“Above the fold” is a term used to describe the area of a web page, which is visible to the user at first glance, without having to scroll. For years, site operators have been trying to position anything of importance, such as navigation, specific links and other important content at the top of the page.
Previously, everything was packed into the visible area of a browser, but that's no longer a beneficial practice today. But why? Through the use of smartphones and tablets, the behavior of web users has changed. They scroll more, and have learned to switch screens by swiping. Therefore, you now have to rethink your web design. The question remains, what role does the "above the fold area" (the immediately visible area of a web page) have?
The answer: The space "above the fold" is still important. Nevertheless, design and technical rethinking is called for. As a webmaster, you should not "clutter up" this area with all kinds of information, but instead try to attract the attention of visitors, encourage them to scroll down and look at the rest of the page as well.
The term "above the fold originated from the printing industry. Newspapers are folded in half and delivered to readers that way. At first glance, you only see the top of the title page. The fold line is called the "fold." The editors of newspapers use the immediately visible area above this line to attract attention with current stories, interesting headlines and imposing images to get people to buy.
On websites,the section "above the fold" is the area that users can see immediately without having to scroll. Taking a 1366x768 pixel screen resolution as a basis (more about screen resolutions later), visitors will see your website initially in the area marked in red in the figure below.
Figure 1: Websites and the visible range
At the end of 2013, Peep Laja spoke at the SearchLove in London on the basics of convincing web design. He observed that the content "above the fold" still gets almost 80% of user attention. Nothing has changed in that respect even though users have become more accustomed to scrolling on the internet.
Figure 2: Distribution of attention on web pages
This proves that the upper section of web pages is still important if you want to attract the attention of users.
Nevertheless, something has changed. Users nowadays have less patience than they did before. This is due to the diversity of the content to which searchers now have access. Therefore, it is an even greater challenge to spark the interest of users.
Therefore, don’t fill the area "above the fold with too much information. This area should instead bring into the light the advantages of the web page, and tells users what they will discover on the page.
Because of different types of devices used today, the area which can be seen above the fold, has also changed. In each of the devices
How should you design for these requirements now? There is no universal model solution. Make sure, however, that the most important content can be found as much as possible at the top of the page and is adapted to the needs of most users.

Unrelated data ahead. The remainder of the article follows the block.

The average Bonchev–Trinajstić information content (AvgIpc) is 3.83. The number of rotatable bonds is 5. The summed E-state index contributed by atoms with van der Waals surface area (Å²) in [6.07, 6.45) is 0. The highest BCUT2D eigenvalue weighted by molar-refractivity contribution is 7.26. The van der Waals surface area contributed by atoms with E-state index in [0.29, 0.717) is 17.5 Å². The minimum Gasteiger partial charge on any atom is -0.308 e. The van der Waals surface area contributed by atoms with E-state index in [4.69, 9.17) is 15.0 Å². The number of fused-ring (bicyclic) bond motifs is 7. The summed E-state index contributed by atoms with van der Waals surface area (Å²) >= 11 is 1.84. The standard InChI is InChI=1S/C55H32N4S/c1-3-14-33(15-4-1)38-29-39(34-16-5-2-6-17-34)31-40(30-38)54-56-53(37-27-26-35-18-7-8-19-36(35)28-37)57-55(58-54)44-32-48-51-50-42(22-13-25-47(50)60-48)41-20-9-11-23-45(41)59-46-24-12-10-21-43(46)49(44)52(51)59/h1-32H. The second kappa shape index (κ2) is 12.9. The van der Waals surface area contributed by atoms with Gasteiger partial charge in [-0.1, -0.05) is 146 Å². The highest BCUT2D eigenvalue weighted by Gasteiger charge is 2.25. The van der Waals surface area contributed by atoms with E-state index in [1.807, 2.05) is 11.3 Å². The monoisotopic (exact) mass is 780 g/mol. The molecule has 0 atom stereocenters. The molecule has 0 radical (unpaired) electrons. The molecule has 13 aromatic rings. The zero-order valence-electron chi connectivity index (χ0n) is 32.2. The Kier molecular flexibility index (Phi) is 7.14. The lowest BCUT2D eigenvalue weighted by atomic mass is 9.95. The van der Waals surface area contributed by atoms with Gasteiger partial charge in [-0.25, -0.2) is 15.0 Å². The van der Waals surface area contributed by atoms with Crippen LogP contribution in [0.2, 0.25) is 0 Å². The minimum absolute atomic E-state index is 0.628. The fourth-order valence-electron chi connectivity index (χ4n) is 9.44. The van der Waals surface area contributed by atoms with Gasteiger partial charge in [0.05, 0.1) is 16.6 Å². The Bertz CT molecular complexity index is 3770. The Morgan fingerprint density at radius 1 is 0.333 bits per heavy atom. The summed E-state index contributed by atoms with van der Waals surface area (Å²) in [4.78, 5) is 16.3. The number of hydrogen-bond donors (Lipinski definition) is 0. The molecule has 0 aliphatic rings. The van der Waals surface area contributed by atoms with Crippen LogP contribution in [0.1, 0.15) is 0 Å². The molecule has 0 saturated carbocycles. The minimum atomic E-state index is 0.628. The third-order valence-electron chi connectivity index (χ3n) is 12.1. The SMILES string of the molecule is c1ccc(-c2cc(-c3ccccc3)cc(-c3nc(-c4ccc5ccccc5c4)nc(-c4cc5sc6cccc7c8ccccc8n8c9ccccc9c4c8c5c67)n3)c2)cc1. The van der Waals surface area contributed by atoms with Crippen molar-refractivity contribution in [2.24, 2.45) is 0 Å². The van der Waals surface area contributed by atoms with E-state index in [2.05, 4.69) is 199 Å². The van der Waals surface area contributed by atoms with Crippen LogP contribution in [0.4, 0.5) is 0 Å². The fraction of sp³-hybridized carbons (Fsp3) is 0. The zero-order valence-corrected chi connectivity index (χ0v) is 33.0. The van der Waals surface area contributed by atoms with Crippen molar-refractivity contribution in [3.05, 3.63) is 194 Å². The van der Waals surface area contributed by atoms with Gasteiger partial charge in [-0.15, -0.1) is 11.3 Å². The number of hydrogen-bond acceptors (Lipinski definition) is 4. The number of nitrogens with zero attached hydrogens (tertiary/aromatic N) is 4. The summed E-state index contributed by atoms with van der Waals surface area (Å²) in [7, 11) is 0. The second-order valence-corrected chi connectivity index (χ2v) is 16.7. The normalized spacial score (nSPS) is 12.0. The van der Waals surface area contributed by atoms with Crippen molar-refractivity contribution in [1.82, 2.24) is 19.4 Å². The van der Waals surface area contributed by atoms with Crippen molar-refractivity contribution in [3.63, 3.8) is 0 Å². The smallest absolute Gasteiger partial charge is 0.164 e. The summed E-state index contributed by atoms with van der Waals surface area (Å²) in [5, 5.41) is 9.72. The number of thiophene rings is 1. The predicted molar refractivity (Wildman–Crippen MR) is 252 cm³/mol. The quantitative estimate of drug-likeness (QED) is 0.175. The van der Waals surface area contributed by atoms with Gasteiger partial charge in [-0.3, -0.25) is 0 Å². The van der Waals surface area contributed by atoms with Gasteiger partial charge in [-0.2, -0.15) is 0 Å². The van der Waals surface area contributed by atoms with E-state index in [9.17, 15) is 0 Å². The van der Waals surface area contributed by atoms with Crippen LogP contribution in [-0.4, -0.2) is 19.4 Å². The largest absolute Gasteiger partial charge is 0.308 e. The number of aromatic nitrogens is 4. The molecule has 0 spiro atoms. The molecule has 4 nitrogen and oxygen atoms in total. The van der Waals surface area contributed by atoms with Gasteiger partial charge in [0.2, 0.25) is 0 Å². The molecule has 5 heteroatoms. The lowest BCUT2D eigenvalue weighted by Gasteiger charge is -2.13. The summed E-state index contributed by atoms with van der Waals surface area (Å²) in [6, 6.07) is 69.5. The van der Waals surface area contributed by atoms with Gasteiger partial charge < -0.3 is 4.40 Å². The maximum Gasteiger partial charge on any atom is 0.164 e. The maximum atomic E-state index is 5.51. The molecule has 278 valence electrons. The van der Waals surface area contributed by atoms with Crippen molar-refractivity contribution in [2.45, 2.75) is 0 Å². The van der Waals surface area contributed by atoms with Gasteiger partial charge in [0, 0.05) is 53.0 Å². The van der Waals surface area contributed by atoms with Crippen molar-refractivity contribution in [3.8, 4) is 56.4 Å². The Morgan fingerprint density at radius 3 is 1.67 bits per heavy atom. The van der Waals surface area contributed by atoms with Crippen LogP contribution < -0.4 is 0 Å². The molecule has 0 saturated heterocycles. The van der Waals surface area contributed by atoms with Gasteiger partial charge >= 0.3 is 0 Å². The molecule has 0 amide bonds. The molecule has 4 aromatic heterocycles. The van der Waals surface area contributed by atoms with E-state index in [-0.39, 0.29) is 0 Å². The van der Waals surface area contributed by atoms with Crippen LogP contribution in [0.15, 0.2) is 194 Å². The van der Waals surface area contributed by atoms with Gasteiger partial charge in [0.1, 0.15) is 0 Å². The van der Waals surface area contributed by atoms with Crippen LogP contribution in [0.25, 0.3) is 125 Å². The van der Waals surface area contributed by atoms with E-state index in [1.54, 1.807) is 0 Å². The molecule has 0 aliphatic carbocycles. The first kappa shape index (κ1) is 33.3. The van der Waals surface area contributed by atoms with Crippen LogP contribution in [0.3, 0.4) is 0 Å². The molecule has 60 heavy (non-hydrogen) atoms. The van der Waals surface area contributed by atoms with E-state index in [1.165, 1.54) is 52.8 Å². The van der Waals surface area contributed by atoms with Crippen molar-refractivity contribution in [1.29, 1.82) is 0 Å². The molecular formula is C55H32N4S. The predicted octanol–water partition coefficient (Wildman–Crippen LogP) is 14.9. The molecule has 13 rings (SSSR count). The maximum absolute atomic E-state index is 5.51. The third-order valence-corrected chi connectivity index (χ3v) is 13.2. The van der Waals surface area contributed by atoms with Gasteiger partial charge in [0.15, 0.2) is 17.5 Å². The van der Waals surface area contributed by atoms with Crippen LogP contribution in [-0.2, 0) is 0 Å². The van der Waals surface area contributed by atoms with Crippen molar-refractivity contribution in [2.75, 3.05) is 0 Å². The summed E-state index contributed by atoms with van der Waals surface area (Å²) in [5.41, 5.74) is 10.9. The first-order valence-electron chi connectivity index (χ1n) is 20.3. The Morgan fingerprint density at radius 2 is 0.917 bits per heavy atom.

If you want to find out which screen resolution the majority of your clients use, do the following steps:
Figure 3: Screen resolution in Google Analytics
To find out which sections of a web page are immediately visible on different devices, you can use a browser add-on. Here you can see the procedure Window Resizer for Google Chrome.
Figure 4: Windows Resizer
Figure 5: Using the Window Resizer
Figure 6: Formats in Window Resizer
Figure 7: OnPage.org website in different screen resolutions
Now we know that the space "above the fold" is still incredibly important to spark the interest of website visitors. But what about the rest of the beautiful content? A study conducted by clicktale demonstrates the following: If a website has a scroll bar, it will be used by 76% of website visitors - at least up to a certain point. 22% even scroll to the bottom of the page. So the space above the fold still gets most of the attention but users also scroll as proven by usability expert, Jacob Nielsen. Design the fold line in such a way that users want to continue viewing.
Figure 8: Different columns arranged at bnn.de
Content that is divided into differently arranged columns, shows users immediately, that there is more to discover. Because a portion of text or an image is almost always interrupted by the fold, users will scroll down to get more information. This style is often used by newspaper websites.
Figure 9: Predetermined path through Ryte's website.
You can also animate users to scroll by integrating a path laid down on your website for website visitors. The fold separates this path, which users would like to follow.
Figure 10: Scroll instructions on Google
There is yet another way to draw users’ attention to the fact that more information is waiting at the bottom of the page for them. Just tell them!
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Published on 09/22/2015 by Irina Hey.
Irina Hey is a keynote speaker and an expert in the field of customer acquisition, lead generation and data driven marketing. Until April 2018 she worked as a Product Owner of Acquisitions and coordinated all strategic marketing activities at Ryte.